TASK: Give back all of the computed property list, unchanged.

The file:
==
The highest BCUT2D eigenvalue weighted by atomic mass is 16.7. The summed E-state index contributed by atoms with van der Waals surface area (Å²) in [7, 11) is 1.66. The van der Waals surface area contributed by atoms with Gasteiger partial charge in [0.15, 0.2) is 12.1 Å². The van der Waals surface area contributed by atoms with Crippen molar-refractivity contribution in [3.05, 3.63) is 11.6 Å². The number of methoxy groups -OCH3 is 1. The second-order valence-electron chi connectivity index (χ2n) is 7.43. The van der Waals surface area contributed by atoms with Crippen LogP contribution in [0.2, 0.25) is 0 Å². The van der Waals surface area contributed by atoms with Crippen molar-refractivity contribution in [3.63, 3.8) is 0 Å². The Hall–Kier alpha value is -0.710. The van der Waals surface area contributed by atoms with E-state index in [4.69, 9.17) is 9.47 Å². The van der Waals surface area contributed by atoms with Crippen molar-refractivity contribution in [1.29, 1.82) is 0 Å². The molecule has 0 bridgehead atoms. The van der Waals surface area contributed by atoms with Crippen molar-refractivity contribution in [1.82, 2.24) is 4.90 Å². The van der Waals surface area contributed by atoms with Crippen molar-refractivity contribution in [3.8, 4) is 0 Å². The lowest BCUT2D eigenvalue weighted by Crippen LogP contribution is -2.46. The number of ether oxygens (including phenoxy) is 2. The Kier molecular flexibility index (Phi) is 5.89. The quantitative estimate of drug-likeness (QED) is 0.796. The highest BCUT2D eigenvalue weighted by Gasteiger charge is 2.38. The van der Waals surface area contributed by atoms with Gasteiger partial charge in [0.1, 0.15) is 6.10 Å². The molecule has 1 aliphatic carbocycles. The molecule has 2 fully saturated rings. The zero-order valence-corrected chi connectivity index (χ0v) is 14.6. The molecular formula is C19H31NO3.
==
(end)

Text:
The highest BCUT2D eigenvalue weighted by atomic mass is 16.7. The summed E-state index contributed by atoms with van der Waals surface area (Å²) in [7, 11) is 1.66. The van der Waals surface area contributed by atoms with Gasteiger partial charge in [0.15, 0.2) is 12.1 Å². The van der Waals surface area contributed by atoms with Crippen molar-refractivity contribution in [3.05, 3.63) is 11.6 Å². The number of methoxy groups -OCH3 is 1. The second-order valence-electron chi connectivity index (χ2n) is 7.43. The van der Waals surface area contributed by atoms with Crippen LogP contribution in [0.2, 0.25) is 0 Å². The van der Waals surface area contributed by atoms with Crippen molar-refractivity contribution in [3.63, 3.8) is 0 Å². The Hall–Kier alpha value is -0.710. The van der Waals surface area contributed by atoms with E-state index in [4.69, 9.17) is 9.47 Å². The van der Waals surface area contributed by atoms with Crippen molar-refractivity contribution in [1.29, 1.82) is 0 Å². The molecule has 0 bridgehead atoms. The van der Waals surface area contributed by atoms with Crippen molar-refractivity contribution in [1.82, 2.24) is 4.90 Å². The van der Waals surface area contributed by atoms with Crippen molar-refractivity contribution in [3.8, 4) is 0 Å². The lowest BCUT2D eigenvalue weighted by Crippen LogP contribution is -2.46. The number of ether oxygens (including phenoxy) is 2. The Kier molecular flexibility index (Phi) is 5.89. The quantitative estimate of drug-likeness (QED) is 0.796. The highest BCUT2D eigenvalue weighted by Gasteiger charge is 2.38. The van der Waals surface area contributed by atoms with Gasteiger partial charge in [0.1, 0.15) is 6.10 Å². The molecule has 1 aliphatic carbocycles. The molecule has 2 fully saturated rings. The zero-order valence-corrected chi connectivity index (χ0v) is 14.6. The molecular formula is C19H31NO3.